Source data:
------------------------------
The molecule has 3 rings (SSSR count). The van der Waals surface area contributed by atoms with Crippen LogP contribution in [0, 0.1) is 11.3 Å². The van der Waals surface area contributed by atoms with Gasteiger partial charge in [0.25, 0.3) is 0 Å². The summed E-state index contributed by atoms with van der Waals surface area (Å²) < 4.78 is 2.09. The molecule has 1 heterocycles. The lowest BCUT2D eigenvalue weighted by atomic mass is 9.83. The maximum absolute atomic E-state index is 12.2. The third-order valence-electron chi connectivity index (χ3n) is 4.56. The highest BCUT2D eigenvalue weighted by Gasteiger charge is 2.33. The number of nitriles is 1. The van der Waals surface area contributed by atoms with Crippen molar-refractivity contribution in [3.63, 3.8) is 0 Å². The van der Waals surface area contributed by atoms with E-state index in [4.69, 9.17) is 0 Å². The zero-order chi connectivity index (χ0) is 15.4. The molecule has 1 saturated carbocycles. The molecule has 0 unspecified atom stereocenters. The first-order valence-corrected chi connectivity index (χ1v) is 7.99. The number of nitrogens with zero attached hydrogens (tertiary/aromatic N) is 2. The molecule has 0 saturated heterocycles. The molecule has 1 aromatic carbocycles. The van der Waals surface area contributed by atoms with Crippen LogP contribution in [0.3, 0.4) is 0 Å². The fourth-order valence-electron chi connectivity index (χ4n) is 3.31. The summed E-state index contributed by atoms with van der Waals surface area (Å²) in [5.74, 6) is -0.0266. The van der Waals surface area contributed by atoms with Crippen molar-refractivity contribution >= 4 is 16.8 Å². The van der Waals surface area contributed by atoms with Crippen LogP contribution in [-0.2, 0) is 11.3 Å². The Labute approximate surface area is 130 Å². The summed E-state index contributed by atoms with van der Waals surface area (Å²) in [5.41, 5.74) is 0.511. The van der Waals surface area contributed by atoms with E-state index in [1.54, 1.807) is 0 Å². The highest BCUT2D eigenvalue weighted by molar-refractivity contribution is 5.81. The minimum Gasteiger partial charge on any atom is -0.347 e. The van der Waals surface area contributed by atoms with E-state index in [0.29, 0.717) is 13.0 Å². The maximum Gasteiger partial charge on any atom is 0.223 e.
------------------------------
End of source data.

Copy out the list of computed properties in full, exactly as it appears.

The molecule has 3 rings (SSSR count). The van der Waals surface area contributed by atoms with Crippen LogP contribution in [0, 0.1) is 11.3 Å². The van der Waals surface area contributed by atoms with Gasteiger partial charge in [0.25, 0.3) is 0 Å². The summed E-state index contributed by atoms with van der Waals surface area (Å²) < 4.78 is 2.09. The molecule has 1 heterocycles. The lowest BCUT2D eigenvalue weighted by atomic mass is 9.83. The maximum absolute atomic E-state index is 12.2. The third-order valence-electron chi connectivity index (χ3n) is 4.56. The highest BCUT2D eigenvalue weighted by Gasteiger charge is 2.33. The number of nitriles is 1. The van der Waals surface area contributed by atoms with Crippen molar-refractivity contribution in [3.63, 3.8) is 0 Å². The van der Waals surface area contributed by atoms with E-state index in [4.69, 9.17) is 0 Å². The zero-order chi connectivity index (χ0) is 15.4. The molecule has 1 saturated carbocycles. The molecule has 0 unspecified atom stereocenters. The first-order valence-corrected chi connectivity index (χ1v) is 7.99. The number of nitrogens with zero attached hydrogens (tertiary/aromatic N) is 2. The molecule has 0 saturated heterocycles. The molecule has 1 aromatic carbocycles. The van der Waals surface area contributed by atoms with Crippen LogP contribution in [0.3, 0.4) is 0 Å². The fourth-order valence-electron chi connectivity index (χ4n) is 3.31. The summed E-state index contributed by atoms with van der Waals surface area (Å²) in [5.74, 6) is -0.0266. The van der Waals surface area contributed by atoms with Crippen molar-refractivity contribution >= 4 is 16.8 Å². The van der Waals surface area contributed by atoms with Crippen LogP contribution in [-0.2, 0) is 11.3 Å². The Labute approximate surface area is 130 Å². The summed E-state index contributed by atoms with van der Waals surface area (Å²) in [5.41, 5.74) is 0.511. The van der Waals surface area contributed by atoms with E-state index in [1.54, 1.807) is 0 Å². The highest BCUT2D eigenvalue weighted by molar-refractivity contribution is 5.81. The minimum Gasteiger partial charge on any atom is -0.347 e. The van der Waals surface area contributed by atoms with E-state index in [0.29, 0.717) is 13.0 Å². The maximum Gasteiger partial charge on any atom is 0.223 e.